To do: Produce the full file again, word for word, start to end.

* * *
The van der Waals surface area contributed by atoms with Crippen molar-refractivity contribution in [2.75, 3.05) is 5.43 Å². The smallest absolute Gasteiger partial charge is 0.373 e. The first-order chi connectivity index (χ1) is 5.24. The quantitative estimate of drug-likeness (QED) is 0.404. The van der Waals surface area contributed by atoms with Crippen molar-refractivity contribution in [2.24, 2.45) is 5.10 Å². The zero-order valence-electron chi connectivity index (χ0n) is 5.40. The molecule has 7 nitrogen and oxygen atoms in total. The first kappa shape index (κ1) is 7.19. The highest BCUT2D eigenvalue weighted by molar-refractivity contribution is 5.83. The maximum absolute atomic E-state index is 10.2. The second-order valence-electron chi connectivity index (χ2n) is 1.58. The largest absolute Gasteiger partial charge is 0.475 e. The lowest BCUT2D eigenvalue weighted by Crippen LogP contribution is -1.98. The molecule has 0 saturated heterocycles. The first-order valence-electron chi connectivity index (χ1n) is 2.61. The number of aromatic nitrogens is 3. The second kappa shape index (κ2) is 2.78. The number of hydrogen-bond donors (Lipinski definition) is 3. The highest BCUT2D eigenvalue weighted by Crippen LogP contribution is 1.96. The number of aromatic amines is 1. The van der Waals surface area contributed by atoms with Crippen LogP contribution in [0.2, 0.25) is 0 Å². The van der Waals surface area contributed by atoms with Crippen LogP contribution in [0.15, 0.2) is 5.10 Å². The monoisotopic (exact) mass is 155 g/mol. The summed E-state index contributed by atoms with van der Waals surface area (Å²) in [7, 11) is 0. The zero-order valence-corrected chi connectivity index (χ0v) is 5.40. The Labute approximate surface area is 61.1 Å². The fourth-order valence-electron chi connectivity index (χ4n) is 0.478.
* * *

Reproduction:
The van der Waals surface area contributed by atoms with Crippen molar-refractivity contribution in [2.75, 3.05) is 5.43 Å². The smallest absolute Gasteiger partial charge is 0.373 e. The first-order chi connectivity index (χ1) is 5.24. The quantitative estimate of drug-likeness (QED) is 0.404. The van der Waals surface area contributed by atoms with Crippen molar-refractivity contribution in [2.24, 2.45) is 5.10 Å². The zero-order valence-electron chi connectivity index (χ0n) is 5.40. The molecule has 7 nitrogen and oxygen atoms in total. The first kappa shape index (κ1) is 7.19. The highest BCUT2D eigenvalue weighted by molar-refractivity contribution is 5.83. The maximum absolute atomic E-state index is 10.2. The second-order valence-electron chi connectivity index (χ2n) is 1.58. The largest absolute Gasteiger partial charge is 0.475 e. The lowest BCUT2D eigenvalue weighted by Crippen LogP contribution is -1.98. The molecule has 0 saturated heterocycles. The first-order valence-electron chi connectivity index (χ1n) is 2.61. The number of aromatic nitrogens is 3. The second kappa shape index (κ2) is 2.78. The number of hydrogen-bond donors (Lipinski definition) is 3. The highest BCUT2D eigenvalue weighted by Crippen LogP contribution is 1.96. The number of aromatic amines is 1. The van der Waals surface area contributed by atoms with Crippen LogP contribution in [0.2, 0.25) is 0 Å². The van der Waals surface area contributed by atoms with Crippen LogP contribution in [0.15, 0.2) is 5.10 Å². The monoisotopic (exact) mass is 155 g/mol. The summed E-state index contributed by atoms with van der Waals surface area (Å²) in [7, 11) is 0. The zero-order valence-corrected chi connectivity index (χ0v) is 5.40. The Labute approximate surface area is 61.1 Å². The fourth-order valence-electron chi connectivity index (χ4n) is 0.478.